The man of many hats, studio head Zeal Levin, said: “This place has been a huge blessing, like a dream. I actually came here as a volunteer to help remodel it into a soundstage. and to be a creative space. Then we started working on the music together, then I started playing with Kevin’s band, then I started managing the space. We were lucky to have a range of artists here. My friend Ayline Artin, an extraordinary artist, educator and performer, had her students for a recital. We’ve done a few streams, and we’re bringing in these youth groups. We want to educate these groups of young people. We have the ability to help artists with publishing and the business side of things. It’s a labor of love here, it’s been amazing, and we have pros here too. We have a group coming here, Tempo Slow, going on the road and coming here for a technical check. It’s everywhere. One day it’s a short film, another day it’s a children’s toy commercial.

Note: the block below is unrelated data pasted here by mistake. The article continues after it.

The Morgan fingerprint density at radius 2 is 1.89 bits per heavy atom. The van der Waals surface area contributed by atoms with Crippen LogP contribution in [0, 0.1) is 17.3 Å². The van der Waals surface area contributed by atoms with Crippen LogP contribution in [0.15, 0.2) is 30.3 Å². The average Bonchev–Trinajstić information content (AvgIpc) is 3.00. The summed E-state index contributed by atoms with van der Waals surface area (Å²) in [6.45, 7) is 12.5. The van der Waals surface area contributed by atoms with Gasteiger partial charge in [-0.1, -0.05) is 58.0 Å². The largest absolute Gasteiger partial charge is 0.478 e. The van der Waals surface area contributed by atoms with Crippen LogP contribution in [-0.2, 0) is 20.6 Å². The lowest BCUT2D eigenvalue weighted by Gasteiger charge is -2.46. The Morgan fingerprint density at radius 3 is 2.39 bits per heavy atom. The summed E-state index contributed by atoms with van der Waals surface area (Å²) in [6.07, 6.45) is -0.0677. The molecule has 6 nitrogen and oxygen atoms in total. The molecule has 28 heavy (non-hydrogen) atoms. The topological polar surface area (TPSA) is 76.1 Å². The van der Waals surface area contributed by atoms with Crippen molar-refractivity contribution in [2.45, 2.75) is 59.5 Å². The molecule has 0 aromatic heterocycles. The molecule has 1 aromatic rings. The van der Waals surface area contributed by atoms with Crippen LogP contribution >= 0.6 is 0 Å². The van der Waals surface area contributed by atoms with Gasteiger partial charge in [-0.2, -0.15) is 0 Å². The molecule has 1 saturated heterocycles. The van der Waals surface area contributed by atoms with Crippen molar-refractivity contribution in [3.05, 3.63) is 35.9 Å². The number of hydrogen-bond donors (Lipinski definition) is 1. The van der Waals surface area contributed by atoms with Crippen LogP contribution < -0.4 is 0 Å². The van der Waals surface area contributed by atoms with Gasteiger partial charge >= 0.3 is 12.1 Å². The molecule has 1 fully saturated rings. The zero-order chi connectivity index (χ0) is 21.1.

Singer-songwriter Nate Amor, who was on tour with the Trans-Siberian Orchestra, came to visit Sousa in Hermosa last January after the tour ended, and never left. Amor is in the HMC studio once a week. save videos for his Instagram and other social media as well as his own music.
A few final words, wisdom and encouragement for anyone of any age and style from Levin: “Anyone can do it, and anyone should do it if they feel that call, and if you work hard at it, and you work hard at it afterward, and you work hard at it a little bit more, then people will probably listen, if you keep doing that, keep creating your music and art that’s true to the heart and share them with many people, because the world needs them.